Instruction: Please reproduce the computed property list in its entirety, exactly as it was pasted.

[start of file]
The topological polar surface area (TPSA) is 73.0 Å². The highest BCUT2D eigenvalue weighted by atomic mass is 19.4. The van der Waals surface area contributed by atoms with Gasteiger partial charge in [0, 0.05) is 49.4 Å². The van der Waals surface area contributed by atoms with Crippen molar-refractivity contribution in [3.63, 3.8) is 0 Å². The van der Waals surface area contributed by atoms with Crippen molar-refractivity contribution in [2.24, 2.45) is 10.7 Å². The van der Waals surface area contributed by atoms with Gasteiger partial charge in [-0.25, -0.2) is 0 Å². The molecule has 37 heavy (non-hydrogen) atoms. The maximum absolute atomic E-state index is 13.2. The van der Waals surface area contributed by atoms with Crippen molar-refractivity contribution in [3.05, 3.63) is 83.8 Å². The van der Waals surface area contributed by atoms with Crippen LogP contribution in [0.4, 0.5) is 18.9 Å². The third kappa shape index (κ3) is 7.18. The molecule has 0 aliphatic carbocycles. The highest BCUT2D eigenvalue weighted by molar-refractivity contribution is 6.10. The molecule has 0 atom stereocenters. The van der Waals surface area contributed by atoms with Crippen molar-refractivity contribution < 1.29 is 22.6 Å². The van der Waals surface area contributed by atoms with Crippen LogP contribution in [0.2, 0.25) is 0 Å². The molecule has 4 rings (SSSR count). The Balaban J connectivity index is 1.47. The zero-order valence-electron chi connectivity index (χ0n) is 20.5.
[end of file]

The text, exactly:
The topological polar surface area (TPSA) is 73.0 Å². The highest BCUT2D eigenvalue weighted by atomic mass is 19.4. The van der Waals surface area contributed by atoms with Gasteiger partial charge in [0, 0.05) is 49.4 Å². The van der Waals surface area contributed by atoms with Crippen molar-refractivity contribution in [3.63, 3.8) is 0 Å². The van der Waals surface area contributed by atoms with Crippen molar-refractivity contribution in [2.24, 2.45) is 10.7 Å². The van der Waals surface area contributed by atoms with Gasteiger partial charge in [-0.25, -0.2) is 0 Å². The molecule has 37 heavy (non-hydrogen) atoms. The maximum absolute atomic E-state index is 13.2. The van der Waals surface area contributed by atoms with Crippen molar-refractivity contribution in [3.05, 3.63) is 83.8 Å². The van der Waals surface area contributed by atoms with Crippen LogP contribution in [0.4, 0.5) is 18.9 Å². The third kappa shape index (κ3) is 7.18. The molecule has 0 aliphatic carbocycles. The highest BCUT2D eigenvalue weighted by molar-refractivity contribution is 6.10. The molecule has 0 atom stereocenters. The van der Waals surface area contributed by atoms with Crippen molar-refractivity contribution < 1.29 is 22.6 Å². The van der Waals surface area contributed by atoms with Crippen LogP contribution in [0.2, 0.25) is 0 Å². The molecule has 4 rings (SSSR count). The Balaban J connectivity index is 1.47. The zero-order valence-electron chi connectivity index (χ0n) is 20.5.